–Brian, NCPR

  14. knuckleheadedliberal says:

    Brian Mann to Mitt Romney: Things are funky, do the Hustle.

  15. Peter Hahn says:

    If you (everyone) have noticed, every pundit out there is giving Romney advice. Especially recently the ones on the right. Some are giving similar advice as Brian (David Brooks, for example). The reason, of course, is that Romney is behind in the polls. Obama’s team is in the lead, they dont really need advice or second guessing.

    However, suggesting that Romney get more wonky and show how his budget numbers work runs up against the problem that they just dont add up. He either has to say that he cant really lower taxes for everyone, balance the budget, and cut the deficit all at the same time, or he has to claim some magical “growth” will make up the difference.

  16. Peter Hahn says:

    I think what we would like him to say about his budget is if push comes to shove, and the numbers dont really work out, which parts will he sacrifice first to make it work. Will he push to raise revenue, or will he let the deficit balloon, if thats what the choice turns out to be?

    Or does he cut military spending?. He is implying that just reducing welfare payments (to the 47%) a little will solve all our financial problems, but, as we know, thats not enough.

  17. Larry says:

    You’re killing him all right, but kindness has nothing to do with it. I understand you think Obama will win, and he may, but if he is so far ahead why bother to debate the issues at all? Premature declarations of victory and defeat influence the way people vote. The constant drum beat of an impending Obama victory in the media is influencing people to support him.

  18. It's Still All Bush's Fault says:

    The fat lady is warming up her vocal cords.

  19. Paul says:

    “or he has to claim some magical “growth” will make up the difference.”

    Either we get some growth or we are toast. You have to factor economic growth into any plan otherwise what is the point? Will it happen? That is debatable.

  20. Paul says:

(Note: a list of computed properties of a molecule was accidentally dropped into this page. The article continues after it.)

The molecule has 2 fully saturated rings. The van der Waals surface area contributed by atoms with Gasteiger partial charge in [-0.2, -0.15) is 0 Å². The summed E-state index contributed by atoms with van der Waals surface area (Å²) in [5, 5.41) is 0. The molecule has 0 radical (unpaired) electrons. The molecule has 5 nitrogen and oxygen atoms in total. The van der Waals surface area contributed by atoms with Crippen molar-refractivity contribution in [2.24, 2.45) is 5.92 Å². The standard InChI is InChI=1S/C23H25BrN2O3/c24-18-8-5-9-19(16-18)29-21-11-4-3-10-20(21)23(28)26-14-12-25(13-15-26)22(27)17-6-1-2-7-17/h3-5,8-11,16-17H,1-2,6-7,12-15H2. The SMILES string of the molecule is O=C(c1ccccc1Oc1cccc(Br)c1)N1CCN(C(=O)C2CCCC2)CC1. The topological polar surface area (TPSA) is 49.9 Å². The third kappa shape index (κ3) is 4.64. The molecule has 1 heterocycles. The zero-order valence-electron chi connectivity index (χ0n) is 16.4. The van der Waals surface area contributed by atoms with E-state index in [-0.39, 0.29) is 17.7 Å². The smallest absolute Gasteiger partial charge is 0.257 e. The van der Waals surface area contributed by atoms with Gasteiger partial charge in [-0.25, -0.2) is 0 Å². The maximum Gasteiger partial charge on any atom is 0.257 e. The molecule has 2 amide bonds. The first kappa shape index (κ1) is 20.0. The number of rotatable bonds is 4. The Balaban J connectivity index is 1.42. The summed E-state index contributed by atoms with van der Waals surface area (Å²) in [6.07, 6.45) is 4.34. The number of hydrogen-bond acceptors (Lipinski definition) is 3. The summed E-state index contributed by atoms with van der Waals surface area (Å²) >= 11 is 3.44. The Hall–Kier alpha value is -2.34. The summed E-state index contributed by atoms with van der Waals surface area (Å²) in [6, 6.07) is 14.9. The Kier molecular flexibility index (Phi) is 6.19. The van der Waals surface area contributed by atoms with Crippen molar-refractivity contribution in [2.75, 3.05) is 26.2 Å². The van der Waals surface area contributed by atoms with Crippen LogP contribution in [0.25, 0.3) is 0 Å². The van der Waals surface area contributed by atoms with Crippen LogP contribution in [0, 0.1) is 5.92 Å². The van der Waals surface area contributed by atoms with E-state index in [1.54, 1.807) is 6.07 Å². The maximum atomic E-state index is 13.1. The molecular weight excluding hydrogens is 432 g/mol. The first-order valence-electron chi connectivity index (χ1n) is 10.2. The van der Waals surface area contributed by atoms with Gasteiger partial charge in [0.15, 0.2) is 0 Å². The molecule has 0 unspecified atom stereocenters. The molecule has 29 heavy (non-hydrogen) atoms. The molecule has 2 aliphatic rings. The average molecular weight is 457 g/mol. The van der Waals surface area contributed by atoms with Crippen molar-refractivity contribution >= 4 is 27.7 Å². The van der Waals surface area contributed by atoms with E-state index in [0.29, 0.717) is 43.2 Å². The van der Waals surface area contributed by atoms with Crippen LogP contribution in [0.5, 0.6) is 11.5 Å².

“The constant drum beat of an impending Obama victory in the media is influencing people to support him.”

    It could also convince current supporters that they can stay in the unemployment line and don’t have to worry about waiting in line to vote.

  21. JDM says:

    Obama has a problem.

    He has the pollsters on his side.

    He has the main-stream media on his side.

    Even so, his approval rating is below 50%.

  22. Peter Hahn says:

    Paul- hopefully we get some growth – and maybe better than we are getting now. Ryan and Romney both are claiming that their policies – cutting taxes and eliminating regulations – will induce 5% GDP growth per year for a sustainable period of time. Most economists consider that to be extremely unrealistic, (if not magical thinking). Therefore if you claim to fame is you are wonky details guy – as both Romney and Ryan are – and your whole plan rests on a growth rate that has never (or hardly ever) happened in the past, …..

  23. Pete Klein says:

    30 days to go? I wish it were 30 days past.
    I know the news media loves this stuff but…..
    In all probability 99% of those who will vote have already decided how they will vote.
    So the only question now is – will anything that happens over the days before the election cause some people who couldn’t care less decide to vote?
    For many the choice is between the frying pan and the fire, without any agreement as to which candidate is the frying pan and which is the fire.
    I might watch the debates and I might not. It all depends how tired I am and whether or not there is anything better to watch if I do decide to stay up as late as 10 p.m.
    I’m sure all the pundits will be only too happy to tell me who won the debate, as though I care what they think.

  24. Paul says:

    A 20% across the board tax cut will pump a lot of money into the economy. With improving consumer confidence I think that we will see growth. Not 5% but maybe more than we are seeing now.

    Peter what is the tax rate cut that the president is proposing for middle class Americans? Romney and Obama are not very far off in this respect. The president would like a token shot at wealthy individuals by raising their taxes but that is just window dressing to keep the base happy. Most economists agree that will have very little impact of the economy or the budget. So basically they both have a similar plan. Has the president told us what the tax cuts will be?

  25. Peter Hahn says:

    Romney/Ryan are proposing a 20% nominal reduction and elimination of deductions. Romney’s version is “revenue neutral”. Obama’s version is revenue positive – which he implies the increase will be all from upper income tax payers. Neither has been very specific for obvious reasons.

    But a 20% tax cut etc, that is revenue neutral isnt going to pump anymore money into the economy.